1960 French Grand Prix
The high speeds of Reims should have been prime Ferrari territory but Phil Hill and Wolfgang von Trips both retired with gearbox issues just a lap apart. Jack Brabham went on to take a comfortable win ahead of Olivier Gendebien and Bruce McLaren.
1966 French Grand Prix
Lorenzo Bandini led most of the final French GP to be held at Reims until his Ferrari broke down, leaving Jack Brabham to win from Mike Parkes, with third-placed Denny Hulme a further two laps behind.
1977 French Grand Prix
John Watson led pretty much the entire distance until, on the last lap, the Alfa Romeo engine in his Brabham briefly misfired. That was all that the trailing Mario Andretti needed to surge past into the lead and snatch victory from a dejected Watson as James Hunt finished third.
1982 Dutch Grand Prix
Didier Pironi won the third and final race of his career ahead of Nelson Piquet and Keke Rosberg. René Arnoux was extremely fortunate to walk away from a horrible accident at the end of the pit straight when a wheel came off and he went head-on into the barriers at high speed.
1988 French Grand Prix
Alain Prost was on typically fine form at his home race, out-qualifying Ayrton Senna and leading the early stages. Despite losing the lead to his rival thanks to a slow pit stop, he chipped away at Senna’s lead and took advantage of backmarkers to retake the lead and win the race. Michele Alboreto finished third for Ferrari, the only other driver on the lead lap.
1994 French Grand Prix
Nigel Mansell made his F1 return after 18 months away, which he spent racing (and winning) in IndyCar. Replacing David Coulthard at Williams, Mansell showed he still had the speed by qualifying on the front row, just behind Damon Hill. However, he slowly slipped back during the race and eventually retired from sixth place with gearbox troubles.
Michael Schumacher won after jumping both Williams cars at the start and seeing off Hill in the pit stops. Gerhard Berger finished third ahead of Heinz-Harald Frentzen, while Pierluigi Martini in fifth and Andrea de Cesaris in sixth both scored the final points of their long careers.
2005 French Grand Prix
Fernando Alonso delivered a home victory for Renault and Michelin as Kimi Raikkonen was left to fight through from 13th on the grid following a penalty for an engine failure. He did so by running a heavy fuel load, which allowed him to run longer than pretty much everyone else, jumping from 10th before his stop to second afterwards. Michael Schumacher took the final spot on the podium after Juan Pablo Montoya had an engine failure of his own.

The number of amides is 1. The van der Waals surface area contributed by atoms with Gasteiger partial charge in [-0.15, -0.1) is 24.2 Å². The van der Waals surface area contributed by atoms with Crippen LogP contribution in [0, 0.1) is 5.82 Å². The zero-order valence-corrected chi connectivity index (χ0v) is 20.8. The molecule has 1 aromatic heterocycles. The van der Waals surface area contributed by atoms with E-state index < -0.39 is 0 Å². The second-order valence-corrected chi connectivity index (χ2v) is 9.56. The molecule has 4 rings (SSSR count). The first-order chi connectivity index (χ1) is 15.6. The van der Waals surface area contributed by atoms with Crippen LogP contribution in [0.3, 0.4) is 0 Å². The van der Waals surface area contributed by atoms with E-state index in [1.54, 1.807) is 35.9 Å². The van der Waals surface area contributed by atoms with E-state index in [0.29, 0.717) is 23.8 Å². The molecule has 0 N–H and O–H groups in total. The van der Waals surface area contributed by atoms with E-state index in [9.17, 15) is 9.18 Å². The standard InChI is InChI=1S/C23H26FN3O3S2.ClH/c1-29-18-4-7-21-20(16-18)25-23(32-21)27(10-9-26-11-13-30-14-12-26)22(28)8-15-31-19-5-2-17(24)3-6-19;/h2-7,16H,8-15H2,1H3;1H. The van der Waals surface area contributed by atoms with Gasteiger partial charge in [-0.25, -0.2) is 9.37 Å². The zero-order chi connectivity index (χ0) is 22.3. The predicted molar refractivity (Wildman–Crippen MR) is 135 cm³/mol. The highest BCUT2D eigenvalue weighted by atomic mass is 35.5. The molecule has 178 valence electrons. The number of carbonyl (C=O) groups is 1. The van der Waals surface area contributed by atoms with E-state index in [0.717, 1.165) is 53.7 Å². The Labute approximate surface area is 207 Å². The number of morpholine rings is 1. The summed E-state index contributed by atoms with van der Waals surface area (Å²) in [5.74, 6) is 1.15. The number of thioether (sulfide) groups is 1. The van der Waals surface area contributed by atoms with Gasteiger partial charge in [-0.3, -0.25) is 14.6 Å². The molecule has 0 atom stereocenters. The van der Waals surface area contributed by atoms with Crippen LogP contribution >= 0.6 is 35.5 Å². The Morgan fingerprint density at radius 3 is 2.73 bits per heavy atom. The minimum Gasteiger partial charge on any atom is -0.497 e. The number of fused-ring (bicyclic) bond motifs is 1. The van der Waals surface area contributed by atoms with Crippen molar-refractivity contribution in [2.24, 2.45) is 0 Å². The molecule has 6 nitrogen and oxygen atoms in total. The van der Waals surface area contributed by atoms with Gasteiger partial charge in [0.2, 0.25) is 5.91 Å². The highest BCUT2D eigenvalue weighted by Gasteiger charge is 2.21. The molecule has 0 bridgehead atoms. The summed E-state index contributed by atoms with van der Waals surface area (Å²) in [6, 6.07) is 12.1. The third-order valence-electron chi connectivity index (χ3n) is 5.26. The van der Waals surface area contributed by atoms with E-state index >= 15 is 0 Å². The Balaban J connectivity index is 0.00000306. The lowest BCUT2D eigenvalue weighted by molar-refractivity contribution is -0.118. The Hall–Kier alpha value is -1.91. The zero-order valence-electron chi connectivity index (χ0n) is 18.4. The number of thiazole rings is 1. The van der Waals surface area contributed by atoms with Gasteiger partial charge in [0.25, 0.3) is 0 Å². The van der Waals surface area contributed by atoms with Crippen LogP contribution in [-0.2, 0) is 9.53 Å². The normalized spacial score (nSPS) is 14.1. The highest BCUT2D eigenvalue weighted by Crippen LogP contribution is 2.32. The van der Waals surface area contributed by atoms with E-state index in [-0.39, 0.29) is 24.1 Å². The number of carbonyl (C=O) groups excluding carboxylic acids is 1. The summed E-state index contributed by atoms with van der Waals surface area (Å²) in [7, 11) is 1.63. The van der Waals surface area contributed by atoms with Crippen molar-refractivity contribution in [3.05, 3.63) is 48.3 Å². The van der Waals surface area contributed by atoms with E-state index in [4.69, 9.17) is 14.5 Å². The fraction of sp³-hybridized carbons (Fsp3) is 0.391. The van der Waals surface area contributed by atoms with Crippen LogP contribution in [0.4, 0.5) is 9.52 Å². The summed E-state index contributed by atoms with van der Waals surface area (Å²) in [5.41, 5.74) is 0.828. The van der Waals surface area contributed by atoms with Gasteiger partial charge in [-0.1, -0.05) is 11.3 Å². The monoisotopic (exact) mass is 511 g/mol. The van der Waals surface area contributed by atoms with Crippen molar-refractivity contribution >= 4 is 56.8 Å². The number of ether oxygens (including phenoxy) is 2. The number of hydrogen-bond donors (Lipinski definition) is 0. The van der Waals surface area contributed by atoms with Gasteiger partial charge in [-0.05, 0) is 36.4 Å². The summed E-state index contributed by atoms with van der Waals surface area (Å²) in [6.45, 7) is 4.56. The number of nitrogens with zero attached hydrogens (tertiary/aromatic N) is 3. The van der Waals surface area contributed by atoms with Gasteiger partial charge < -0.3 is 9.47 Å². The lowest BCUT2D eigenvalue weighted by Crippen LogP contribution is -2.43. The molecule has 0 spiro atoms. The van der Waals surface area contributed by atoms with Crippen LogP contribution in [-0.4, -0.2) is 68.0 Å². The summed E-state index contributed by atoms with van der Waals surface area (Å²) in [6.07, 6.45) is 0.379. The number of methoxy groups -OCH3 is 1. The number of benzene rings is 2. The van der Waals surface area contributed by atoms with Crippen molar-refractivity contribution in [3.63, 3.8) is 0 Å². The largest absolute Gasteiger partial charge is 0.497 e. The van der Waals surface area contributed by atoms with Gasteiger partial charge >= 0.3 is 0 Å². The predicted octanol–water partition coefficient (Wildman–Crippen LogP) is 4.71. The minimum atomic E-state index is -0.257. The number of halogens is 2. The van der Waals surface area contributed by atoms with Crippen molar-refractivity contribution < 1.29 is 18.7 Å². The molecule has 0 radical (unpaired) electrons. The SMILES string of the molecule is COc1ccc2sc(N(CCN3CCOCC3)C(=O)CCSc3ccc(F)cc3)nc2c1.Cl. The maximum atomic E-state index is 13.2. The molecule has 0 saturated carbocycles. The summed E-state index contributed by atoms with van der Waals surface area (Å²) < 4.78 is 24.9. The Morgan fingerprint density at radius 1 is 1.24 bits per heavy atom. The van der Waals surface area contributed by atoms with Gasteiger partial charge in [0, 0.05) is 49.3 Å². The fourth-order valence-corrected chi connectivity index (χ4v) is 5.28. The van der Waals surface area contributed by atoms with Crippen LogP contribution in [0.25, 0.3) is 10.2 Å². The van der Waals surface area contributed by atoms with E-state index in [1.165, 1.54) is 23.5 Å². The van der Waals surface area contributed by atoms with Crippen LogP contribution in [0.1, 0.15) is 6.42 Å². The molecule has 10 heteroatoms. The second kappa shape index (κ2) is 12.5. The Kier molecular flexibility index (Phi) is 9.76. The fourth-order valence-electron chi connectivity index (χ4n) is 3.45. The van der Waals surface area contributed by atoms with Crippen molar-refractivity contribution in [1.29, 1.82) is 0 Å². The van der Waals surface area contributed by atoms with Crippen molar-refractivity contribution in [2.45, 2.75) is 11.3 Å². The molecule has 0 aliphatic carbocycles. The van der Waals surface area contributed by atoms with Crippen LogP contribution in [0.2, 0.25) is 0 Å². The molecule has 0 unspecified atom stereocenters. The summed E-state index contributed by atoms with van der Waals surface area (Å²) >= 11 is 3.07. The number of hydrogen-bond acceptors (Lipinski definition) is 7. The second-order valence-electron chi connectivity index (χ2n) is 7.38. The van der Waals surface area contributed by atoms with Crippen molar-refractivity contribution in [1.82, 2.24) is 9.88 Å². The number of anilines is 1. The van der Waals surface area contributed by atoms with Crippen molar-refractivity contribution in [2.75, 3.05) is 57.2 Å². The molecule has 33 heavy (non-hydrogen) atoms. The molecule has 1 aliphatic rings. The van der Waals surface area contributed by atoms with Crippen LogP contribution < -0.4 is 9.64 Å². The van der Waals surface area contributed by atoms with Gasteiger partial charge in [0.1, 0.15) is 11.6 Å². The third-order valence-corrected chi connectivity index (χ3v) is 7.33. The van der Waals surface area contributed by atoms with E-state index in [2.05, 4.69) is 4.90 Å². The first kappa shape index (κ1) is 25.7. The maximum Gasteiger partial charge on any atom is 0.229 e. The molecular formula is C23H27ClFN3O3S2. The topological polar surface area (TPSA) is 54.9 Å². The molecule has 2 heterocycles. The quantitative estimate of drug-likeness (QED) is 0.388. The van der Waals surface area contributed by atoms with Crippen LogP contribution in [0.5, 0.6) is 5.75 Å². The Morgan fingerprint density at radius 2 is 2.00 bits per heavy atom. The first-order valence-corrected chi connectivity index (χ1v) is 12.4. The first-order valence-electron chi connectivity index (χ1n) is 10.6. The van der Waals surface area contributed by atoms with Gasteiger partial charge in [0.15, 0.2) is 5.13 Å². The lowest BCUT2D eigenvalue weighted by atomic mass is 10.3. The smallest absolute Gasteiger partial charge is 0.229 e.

2016 Austrian Grand Prix
Having lost the lead to Nico Rosberg early in the race, Lewis Hamilton was closing his teammate down in the closing stages. On the final lap, he launched a move on the outside of Turn 3 but, in a clumsy attempt to retain the position, Rosberg opted not to turn into the corner at the point Hamilton expected. The two collided and while Hamilton was able to continue ahead to win, Rosberg damaged his front wing and slipped behind Max Verstappen and Kimi Raikkonen to finish fourth on the road, also earning a 10-second penalty for his driving.
Toto Wolff was furious that his drivers had once again made contact and, despite their strong position in the championship, threatened to impose team orders or even suspend them for a race if they couldn’t race fairly in the future.
On a slightly happier and less controversial note, Pascal Wehrlein completed a superb weekend for the Manor team, qualifying 12th and finishing 10th. It was just the second time the team which began life as Virgin in 2010 had scored points, and it’d be the last time before the team folded ahead of the following season.
Sebastian Vettel (born 1987) was the first of Red Bull’s young drivers to really make a huge impact on the sport. A number of seriously impressive drives for Toro Rosso included a spectacular maiden win in the wet 2008 Italian GP and was promoted to Red Bull the following season. He delivered the team’s first win and finished as championship runner-up to Jenson Button in 2009; in 2010 he only led the championship for one race – the final one, when victory in Abu Dhabi saw him crowned the sport’s youngest-ever champion.
That was the start of four consecutive championships for the German – 2011 was a dominant season, 2012 saw him come out on top in a tooth-and-nail scrap with Fernando Alonso go down to the wire in Brazil, while 2013 ended with an incredible nine wins in a row.
In 2015 Vettel moved to Ferrari and had a couple of chances to add a fifth title, but reliability scuppered his chances in 2017, while a number of mistakes in 2018 spoilt perhaps his best opportunity to win a championship in red.